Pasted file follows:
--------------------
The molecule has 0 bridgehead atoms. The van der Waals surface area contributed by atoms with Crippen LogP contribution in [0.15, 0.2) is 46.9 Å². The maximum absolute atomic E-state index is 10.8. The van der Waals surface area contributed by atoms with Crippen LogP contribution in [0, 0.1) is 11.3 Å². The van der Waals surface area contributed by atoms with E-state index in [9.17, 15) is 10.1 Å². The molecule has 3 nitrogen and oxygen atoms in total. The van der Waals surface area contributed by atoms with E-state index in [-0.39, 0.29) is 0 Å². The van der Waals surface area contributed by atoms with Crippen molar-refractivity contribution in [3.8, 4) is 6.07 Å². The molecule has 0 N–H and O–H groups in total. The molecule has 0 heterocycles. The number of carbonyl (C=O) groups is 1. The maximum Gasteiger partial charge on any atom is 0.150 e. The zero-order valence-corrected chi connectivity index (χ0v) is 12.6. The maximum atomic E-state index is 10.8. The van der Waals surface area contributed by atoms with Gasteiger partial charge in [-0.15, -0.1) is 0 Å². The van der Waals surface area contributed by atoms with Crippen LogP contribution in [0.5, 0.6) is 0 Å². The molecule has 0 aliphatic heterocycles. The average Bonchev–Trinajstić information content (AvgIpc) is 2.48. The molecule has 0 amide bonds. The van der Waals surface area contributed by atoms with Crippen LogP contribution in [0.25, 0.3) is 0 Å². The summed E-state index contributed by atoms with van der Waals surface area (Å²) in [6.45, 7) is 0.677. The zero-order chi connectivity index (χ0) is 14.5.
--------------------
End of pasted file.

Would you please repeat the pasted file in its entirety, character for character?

The molecule has 0 bridgehead atoms. The van der Waals surface area contributed by atoms with Crippen LogP contribution in [0.15, 0.2) is 46.9 Å². The maximum absolute atomic E-state index is 10.8. The van der Waals surface area contributed by atoms with Crippen LogP contribution in [0, 0.1) is 11.3 Å². The van der Waals surface area contributed by atoms with E-state index in [9.17, 15) is 10.1 Å². The molecule has 3 nitrogen and oxygen atoms in total. The van der Waals surface area contributed by atoms with E-state index in [-0.39, 0.29) is 0 Å². The van der Waals surface area contributed by atoms with Crippen molar-refractivity contribution in [3.8, 4) is 6.07 Å². The molecule has 0 N–H and O–H groups in total. The molecule has 0 heterocycles. The number of carbonyl (C=O) groups is 1. The maximum Gasteiger partial charge on any atom is 0.150 e. The zero-order valence-corrected chi connectivity index (χ0v) is 12.6. The maximum atomic E-state index is 10.8. The van der Waals surface area contributed by atoms with Gasteiger partial charge in [-0.15, -0.1) is 0 Å². The van der Waals surface area contributed by atoms with Crippen LogP contribution in [0.5, 0.6) is 0 Å². The molecule has 0 aliphatic heterocycles. The average Bonchev–Trinajstić information content (AvgIpc) is 2.48. The molecule has 0 amide bonds. The van der Waals surface area contributed by atoms with Crippen LogP contribution in [0.25, 0.3) is 0 Å². The summed E-state index contributed by atoms with van der Waals surface area (Å²) in [6.45, 7) is 0.677. The zero-order chi connectivity index (χ0) is 14.5.